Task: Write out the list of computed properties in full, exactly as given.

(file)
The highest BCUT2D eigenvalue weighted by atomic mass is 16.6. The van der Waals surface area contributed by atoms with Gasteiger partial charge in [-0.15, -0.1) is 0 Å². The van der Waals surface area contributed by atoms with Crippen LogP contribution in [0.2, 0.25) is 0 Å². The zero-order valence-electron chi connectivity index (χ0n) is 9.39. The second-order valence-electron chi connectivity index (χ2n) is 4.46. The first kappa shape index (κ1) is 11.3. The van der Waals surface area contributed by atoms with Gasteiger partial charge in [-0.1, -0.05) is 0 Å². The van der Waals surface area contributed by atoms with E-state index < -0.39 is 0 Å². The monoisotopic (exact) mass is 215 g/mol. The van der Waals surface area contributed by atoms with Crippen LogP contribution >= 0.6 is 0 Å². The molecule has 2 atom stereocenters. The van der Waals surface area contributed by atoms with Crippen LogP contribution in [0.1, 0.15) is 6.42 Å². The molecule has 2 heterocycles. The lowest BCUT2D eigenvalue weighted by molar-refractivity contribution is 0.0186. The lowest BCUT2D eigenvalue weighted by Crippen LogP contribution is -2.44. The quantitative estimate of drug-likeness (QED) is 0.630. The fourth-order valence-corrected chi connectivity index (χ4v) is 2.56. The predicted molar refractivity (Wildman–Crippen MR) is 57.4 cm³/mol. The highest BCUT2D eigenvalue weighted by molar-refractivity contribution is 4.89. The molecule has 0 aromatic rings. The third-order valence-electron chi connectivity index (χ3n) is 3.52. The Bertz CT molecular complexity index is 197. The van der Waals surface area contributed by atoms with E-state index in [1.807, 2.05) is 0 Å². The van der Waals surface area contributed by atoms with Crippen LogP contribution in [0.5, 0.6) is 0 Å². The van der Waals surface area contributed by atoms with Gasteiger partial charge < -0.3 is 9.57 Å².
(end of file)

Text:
The highest BCUT2D eigenvalue weighted by atomic mass is 16.6. The van der Waals surface area contributed by atoms with Gasteiger partial charge in [-0.15, -0.1) is 0 Å². The van der Waals surface area contributed by atoms with Crippen LogP contribution in [0.2, 0.25) is 0 Å². The zero-order valence-electron chi connectivity index (χ0n) is 9.39. The second-order valence-electron chi connectivity index (χ2n) is 4.46. The first kappa shape index (κ1) is 11.3. The van der Waals surface area contributed by atoms with Gasteiger partial charge in [-0.1, -0.05) is 0 Å². The van der Waals surface area contributed by atoms with E-state index < -0.39 is 0 Å². The monoisotopic (exact) mass is 215 g/mol. The van der Waals surface area contributed by atoms with Crippen LogP contribution >= 0.6 is 0 Å². The molecule has 2 atom stereocenters. The van der Waals surface area contributed by atoms with Crippen LogP contribution in [0.1, 0.15) is 6.42 Å². The molecule has 2 heterocycles. The lowest BCUT2D eigenvalue weighted by molar-refractivity contribution is 0.0186. The lowest BCUT2D eigenvalue weighted by Crippen LogP contribution is -2.44. The quantitative estimate of drug-likeness (QED) is 0.630. The fourth-order valence-corrected chi connectivity index (χ4v) is 2.56. The predicted molar refractivity (Wildman–Crippen MR) is 57.4 cm³/mol. The highest BCUT2D eigenvalue weighted by molar-refractivity contribution is 4.89. The molecule has 0 aromatic rings. The third-order valence-electron chi connectivity index (χ3n) is 3.52. The Bertz CT molecular complexity index is 197. The van der Waals surface area contributed by atoms with E-state index in [1.807, 2.05) is 0 Å². The van der Waals surface area contributed by atoms with Crippen LogP contribution in [0.5, 0.6) is 0 Å². The van der Waals surface area contributed by atoms with Gasteiger partial charge < -0.3 is 9.57 Å².